Dear Husbands, We Need You To Fight For Us


You know the story. A young woman finds herself in a sticky situation and just when she is about to be consumed by an evil villain a white knight swoops in to save her. In more modern stories you even see the young girl and guy work together to battle the evil villain before riding off into the sunset. While these are usually fairytales I believe one reason these ladies pick this guy as their forever mate is because she knows when there is ever a sticky situation — this guy will fight for her. But what about reality? Are our husbands swooping in and fighting for us when we need it most?

I remember when I was single and praying for a future husband there were many great christian guys in the church — but sadly many were still boys. They still liked to string girls along, act interested but put no effort into creating a committed relationship. They never made a gesture because they were too afraid. I still remember our pastor preaching on the subject of men in the church. Many christian guys showed strength in their relationship with God but were passive to many other situations. As one of the tough girls — this was never appealing to me because I have fought all my life. The last thing I wanted was a guy standing in the background while I fought the dragon.

I was thinking back trying to remember if there was ever a situation when my dad, boyfriend or guy friend fought for me. Yes, my dad got in fights with strangers often because he couldn’t keep his mouth shut. Was he really fighting for us or for himself? Then I had boyfriends who often times walked away leaving me to fight my own battles. I had other boyfriends who let their friends taunt and cuss me out while they sat their laughing. (It still took me 2 more years of that relationship before I finally realized I needed to get out). You know who I remember standing up for me? My mom who put herself between my dad and I several times. My sister who stood up and was willing to take my full beating when she saw my dad grab me by my throat and shoved me in a chair. My best friend who often times defended me against my dad. Even her dad who had to put my dad in his place when I was forced to visit him. The rest of the time — I fought for myself.

Thankfully, there hasn’t been a huge need for Steven to defend my honor in marriage — that is until we got foster kids. I love teen girls but they seem to like to verbally attack me, put me down and act against me — not him. I find myself still sticking up for myself when actually what I need is my husband to. Yes, he grew up in a good home where fighting for your life was never a situation he had to deal with. Husbands, we wives are not asking you to get into altercations with strangers of the world. We are asking you to fight a much dangerous and serious villain. Satan himself.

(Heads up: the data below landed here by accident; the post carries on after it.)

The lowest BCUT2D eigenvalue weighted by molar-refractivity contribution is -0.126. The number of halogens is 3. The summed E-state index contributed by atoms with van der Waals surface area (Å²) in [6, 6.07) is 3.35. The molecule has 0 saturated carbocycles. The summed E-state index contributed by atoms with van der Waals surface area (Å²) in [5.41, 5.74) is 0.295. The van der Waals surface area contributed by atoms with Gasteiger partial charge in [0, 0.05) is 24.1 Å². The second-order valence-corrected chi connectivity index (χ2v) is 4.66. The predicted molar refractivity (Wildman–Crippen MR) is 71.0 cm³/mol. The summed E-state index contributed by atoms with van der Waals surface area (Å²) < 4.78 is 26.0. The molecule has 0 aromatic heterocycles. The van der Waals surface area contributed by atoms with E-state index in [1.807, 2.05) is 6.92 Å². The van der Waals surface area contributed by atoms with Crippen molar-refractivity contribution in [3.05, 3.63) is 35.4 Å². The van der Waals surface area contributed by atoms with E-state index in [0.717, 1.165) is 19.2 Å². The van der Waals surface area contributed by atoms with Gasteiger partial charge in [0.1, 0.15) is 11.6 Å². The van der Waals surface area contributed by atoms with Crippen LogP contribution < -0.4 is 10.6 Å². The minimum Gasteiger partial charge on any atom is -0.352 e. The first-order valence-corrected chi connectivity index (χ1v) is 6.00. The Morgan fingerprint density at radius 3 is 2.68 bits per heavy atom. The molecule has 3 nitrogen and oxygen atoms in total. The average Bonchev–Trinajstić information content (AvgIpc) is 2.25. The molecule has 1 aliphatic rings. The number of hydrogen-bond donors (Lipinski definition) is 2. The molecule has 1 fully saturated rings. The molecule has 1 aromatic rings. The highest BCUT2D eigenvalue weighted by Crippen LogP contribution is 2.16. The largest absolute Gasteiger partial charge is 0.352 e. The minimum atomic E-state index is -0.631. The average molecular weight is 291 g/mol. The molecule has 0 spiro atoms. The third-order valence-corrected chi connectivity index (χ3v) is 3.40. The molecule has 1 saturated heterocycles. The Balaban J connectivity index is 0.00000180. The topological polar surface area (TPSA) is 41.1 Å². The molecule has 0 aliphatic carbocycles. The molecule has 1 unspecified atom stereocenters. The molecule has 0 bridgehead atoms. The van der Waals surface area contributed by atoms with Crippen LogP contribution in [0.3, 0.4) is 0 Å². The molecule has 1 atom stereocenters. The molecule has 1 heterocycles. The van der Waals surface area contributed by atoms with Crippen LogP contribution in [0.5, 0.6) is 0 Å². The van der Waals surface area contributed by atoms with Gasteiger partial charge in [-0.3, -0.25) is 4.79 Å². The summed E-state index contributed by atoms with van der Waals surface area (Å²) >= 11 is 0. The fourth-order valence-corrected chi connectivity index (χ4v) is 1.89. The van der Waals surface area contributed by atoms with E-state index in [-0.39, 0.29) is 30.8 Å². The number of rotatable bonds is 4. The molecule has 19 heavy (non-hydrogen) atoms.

Husbands, your wife needs you to fight for her when she has nothing left to give. When the kids have given her hell all day — sometimes she need you to swoop in and rescue her. Husbands, when you see your wife needing time to herself — we need you to fight to take her on a date or send her to a favorite coffee shop with a good book alone. Husbands, when she’s told the kids a hundred times to pick up their toys or do their chores — she needs you to intervene and hand out orders. Guys we are fighting everyday and we need your help.

As a stay-at-home mom I have seen how hard this job is. At times I really hated working outside of the home because I always had to divide myself between work and family. I could never fully finish a task before someone needed something from me at home or at the office. But there is also something so exhausting about being at home all day long — disciplining a toddler and getting no time of your own. I can’t remember the last time I showered or used the bathroom alone. Husbands, these are the small sacrifices we make that add up to a huge battle. When our kids are talking back and being rude we need you to intervene and stand up for the love of your life. The same woman you would have died for on your wedding day.

Most importantly, husbands we need you to fight for us spiritually. Satan is out to kill, steal and destroy every ounce of energy and hope we have. We need you on your knees daily praying over us as we raise up the kids. We need you to pray for our mental health because honestly — these battles can sometimes make us crazy. We need you to verbally pray over us so your encouraging words can pour into our minds and flood out the negative thoughts. Husbands we need you to fight for us. Your wives are slowly being torn apart by this world of expectations and chaos. Men, equip yourselves and defend our honor. I promise that many of us will become less moody and exhausted if we see you going into battle for us. Once we catch our breath then don’t be surprised when you see us armoring up to fight next to you.